The Cellier des Princes makes no less a statement about both the wine in the bottle and the buyer - but these statements are less-well aligned to the underlying reality. The label says traditional, staid, conservative, unexciting; whereas the wine is complex, sophisticated and ambitious. And the buyer of the wine would likely be equally knowledgeable and sophisticated.

A behavioural economics rule-of-thumb suggests that an effective wine label should look just slightly more expensive than the price actually charged for the wine - that way the buyer infers it is a good wine and feels they have not overpaid.

This principle holds for the Ortas. If the wine looks significantly more expensive than its actual price, it risks being deemed an impostor, an overclaiming fake, once found out. And since we do not like to feel tricked, we would be resentful of it for having duped us.

By contrast, a wine that presents itself as less sophisticated than it actually is does no-one any favours; the buyer feels slightly embarrassed, explaining to guests "It looks a bit basic but it's actually quite good" and the seller finds it harder to command the price he believes the wine is worth.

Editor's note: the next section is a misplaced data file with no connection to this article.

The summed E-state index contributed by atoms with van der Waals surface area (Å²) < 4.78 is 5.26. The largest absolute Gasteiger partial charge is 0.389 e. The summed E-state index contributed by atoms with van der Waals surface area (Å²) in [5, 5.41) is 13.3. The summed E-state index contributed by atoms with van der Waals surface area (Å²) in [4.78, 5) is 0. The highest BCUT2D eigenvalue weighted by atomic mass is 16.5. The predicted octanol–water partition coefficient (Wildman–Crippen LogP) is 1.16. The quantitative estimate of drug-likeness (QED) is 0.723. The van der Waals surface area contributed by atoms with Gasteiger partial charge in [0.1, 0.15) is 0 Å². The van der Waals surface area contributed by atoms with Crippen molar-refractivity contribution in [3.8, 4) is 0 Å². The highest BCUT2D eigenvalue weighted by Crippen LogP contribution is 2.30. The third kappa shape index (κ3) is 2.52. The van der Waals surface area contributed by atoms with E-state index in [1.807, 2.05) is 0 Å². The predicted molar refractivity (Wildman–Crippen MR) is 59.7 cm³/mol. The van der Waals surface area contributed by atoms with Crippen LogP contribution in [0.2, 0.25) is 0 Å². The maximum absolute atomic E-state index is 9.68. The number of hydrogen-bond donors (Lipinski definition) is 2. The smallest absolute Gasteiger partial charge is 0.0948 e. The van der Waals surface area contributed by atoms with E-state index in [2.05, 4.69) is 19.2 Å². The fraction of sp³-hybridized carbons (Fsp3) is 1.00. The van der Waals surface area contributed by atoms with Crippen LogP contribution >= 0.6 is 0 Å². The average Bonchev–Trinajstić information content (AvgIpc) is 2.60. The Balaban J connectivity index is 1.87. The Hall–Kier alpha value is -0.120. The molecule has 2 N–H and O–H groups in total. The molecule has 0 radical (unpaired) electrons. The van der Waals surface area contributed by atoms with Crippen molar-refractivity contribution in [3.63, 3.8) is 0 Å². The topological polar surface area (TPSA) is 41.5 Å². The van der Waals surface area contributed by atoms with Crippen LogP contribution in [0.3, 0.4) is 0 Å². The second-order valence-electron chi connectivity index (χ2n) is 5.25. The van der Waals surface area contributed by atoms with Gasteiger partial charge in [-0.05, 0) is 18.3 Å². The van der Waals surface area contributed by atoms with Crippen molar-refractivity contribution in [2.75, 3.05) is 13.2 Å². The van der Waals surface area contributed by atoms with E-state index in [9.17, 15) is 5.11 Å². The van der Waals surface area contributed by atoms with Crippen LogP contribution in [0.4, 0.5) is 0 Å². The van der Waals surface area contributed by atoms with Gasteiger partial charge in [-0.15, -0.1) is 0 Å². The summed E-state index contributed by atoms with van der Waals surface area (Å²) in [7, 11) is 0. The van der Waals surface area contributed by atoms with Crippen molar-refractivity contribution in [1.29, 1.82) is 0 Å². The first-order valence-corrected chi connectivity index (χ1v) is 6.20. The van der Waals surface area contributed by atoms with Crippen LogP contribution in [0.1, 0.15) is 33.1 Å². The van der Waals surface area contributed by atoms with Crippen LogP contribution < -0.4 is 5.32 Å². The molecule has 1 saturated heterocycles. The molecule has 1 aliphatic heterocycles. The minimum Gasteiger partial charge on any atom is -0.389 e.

It may be true that you should not judge a book by the cover - but with a book you can always read the blurb or dip into it for a page or two.

This is not possible with a bottle of wine on a shelf. And life is too short to get out your wine guide app to check whether this wine that looks like it costs €15 is really worth the €25 price tag.

So it behoves a wine to signal its quality through the way it is presented to facilitate navigating the choice architecture of selecting something for your Sunday lunch or dinner party - the front and back labels, the foil seal, the bottle shape and weight, these all have a role to play in giving the buyer cues about what to expect and how much to pay for the wine.

Rory Sutherland has put forward the idea that all advertising is costly signalling - add to this Mark Earls' herding theories and we can make sense of why more expensive packaging connotes a better wine - we infer that the producer is sufficiently confident of his product's superiority to spend more money in signalling this.